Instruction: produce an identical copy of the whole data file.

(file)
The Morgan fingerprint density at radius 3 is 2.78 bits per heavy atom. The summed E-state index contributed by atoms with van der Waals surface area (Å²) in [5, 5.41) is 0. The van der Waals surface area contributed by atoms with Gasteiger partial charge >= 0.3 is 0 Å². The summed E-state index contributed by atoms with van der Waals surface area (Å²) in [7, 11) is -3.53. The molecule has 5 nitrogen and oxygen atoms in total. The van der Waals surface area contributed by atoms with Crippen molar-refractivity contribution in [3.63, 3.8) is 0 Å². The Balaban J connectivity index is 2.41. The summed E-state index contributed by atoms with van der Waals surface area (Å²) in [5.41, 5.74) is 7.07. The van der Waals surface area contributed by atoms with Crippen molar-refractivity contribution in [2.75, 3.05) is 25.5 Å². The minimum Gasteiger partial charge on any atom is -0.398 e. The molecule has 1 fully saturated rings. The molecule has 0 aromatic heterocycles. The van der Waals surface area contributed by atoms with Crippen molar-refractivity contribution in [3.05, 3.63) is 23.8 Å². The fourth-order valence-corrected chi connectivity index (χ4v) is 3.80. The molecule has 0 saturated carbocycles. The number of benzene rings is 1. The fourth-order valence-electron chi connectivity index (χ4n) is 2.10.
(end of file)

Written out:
The Morgan fingerprint density at radius 3 is 2.78 bits per heavy atom. The summed E-state index contributed by atoms with van der Waals surface area (Å²) in [5, 5.41) is 0. The van der Waals surface area contributed by atoms with Gasteiger partial charge >= 0.3 is 0 Å². The summed E-state index contributed by atoms with van der Waals surface area (Å²) in [7, 11) is -3.53. The molecule has 5 nitrogen and oxygen atoms in total. The van der Waals surface area contributed by atoms with Crippen molar-refractivity contribution in [3.63, 3.8) is 0 Å². The Balaban J connectivity index is 2.41. The summed E-state index contributed by atoms with van der Waals surface area (Å²) in [5.41, 5.74) is 7.07. The van der Waals surface area contributed by atoms with Crippen molar-refractivity contribution in [2.75, 3.05) is 25.5 Å². The minimum Gasteiger partial charge on any atom is -0.398 e. The molecule has 1 fully saturated rings. The molecule has 0 aromatic heterocycles. The van der Waals surface area contributed by atoms with Crippen molar-refractivity contribution in [3.05, 3.63) is 23.8 Å². The fourth-order valence-corrected chi connectivity index (χ4v) is 3.80. The molecule has 0 saturated carbocycles. The number of benzene rings is 1. The fourth-order valence-electron chi connectivity index (χ4n) is 2.10.